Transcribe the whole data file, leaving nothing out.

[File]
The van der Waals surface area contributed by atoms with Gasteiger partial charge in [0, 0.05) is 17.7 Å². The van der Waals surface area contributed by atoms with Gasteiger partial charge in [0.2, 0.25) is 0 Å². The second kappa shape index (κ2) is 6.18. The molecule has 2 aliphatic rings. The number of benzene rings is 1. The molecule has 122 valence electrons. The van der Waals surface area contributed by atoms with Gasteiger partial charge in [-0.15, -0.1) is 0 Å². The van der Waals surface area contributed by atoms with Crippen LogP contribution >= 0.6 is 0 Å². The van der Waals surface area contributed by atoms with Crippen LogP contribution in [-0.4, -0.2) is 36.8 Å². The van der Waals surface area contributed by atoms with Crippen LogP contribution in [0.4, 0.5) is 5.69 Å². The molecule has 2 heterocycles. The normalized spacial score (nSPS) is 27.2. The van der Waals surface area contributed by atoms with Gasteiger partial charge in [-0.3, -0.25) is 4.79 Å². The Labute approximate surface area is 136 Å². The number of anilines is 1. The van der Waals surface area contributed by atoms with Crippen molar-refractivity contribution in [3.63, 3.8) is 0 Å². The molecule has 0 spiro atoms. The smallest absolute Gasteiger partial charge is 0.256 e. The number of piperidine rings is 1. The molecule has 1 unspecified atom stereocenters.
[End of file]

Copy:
The van der Waals surface area contributed by atoms with Gasteiger partial charge in [0, 0.05) is 17.7 Å². The van der Waals surface area contributed by atoms with Gasteiger partial charge in [0.2, 0.25) is 0 Å². The second kappa shape index (κ2) is 6.18. The molecule has 2 aliphatic rings. The number of benzene rings is 1. The molecule has 122 valence electrons. The van der Waals surface area contributed by atoms with Gasteiger partial charge in [-0.15, -0.1) is 0 Å². The van der Waals surface area contributed by atoms with Crippen LogP contribution >= 0.6 is 0 Å². The van der Waals surface area contributed by atoms with Crippen LogP contribution in [-0.4, -0.2) is 36.8 Å². The van der Waals surface area contributed by atoms with Crippen LogP contribution in [0.4, 0.5) is 5.69 Å². The molecule has 2 heterocycles. The normalized spacial score (nSPS) is 27.2. The van der Waals surface area contributed by atoms with Gasteiger partial charge in [-0.3, -0.25) is 4.79 Å². The Labute approximate surface area is 136 Å². The number of anilines is 1. The van der Waals surface area contributed by atoms with Crippen molar-refractivity contribution in [3.63, 3.8) is 0 Å². The molecule has 0 spiro atoms. The smallest absolute Gasteiger partial charge is 0.256 e. The number of piperidine rings is 1. The molecule has 1 unspecified atom stereocenters.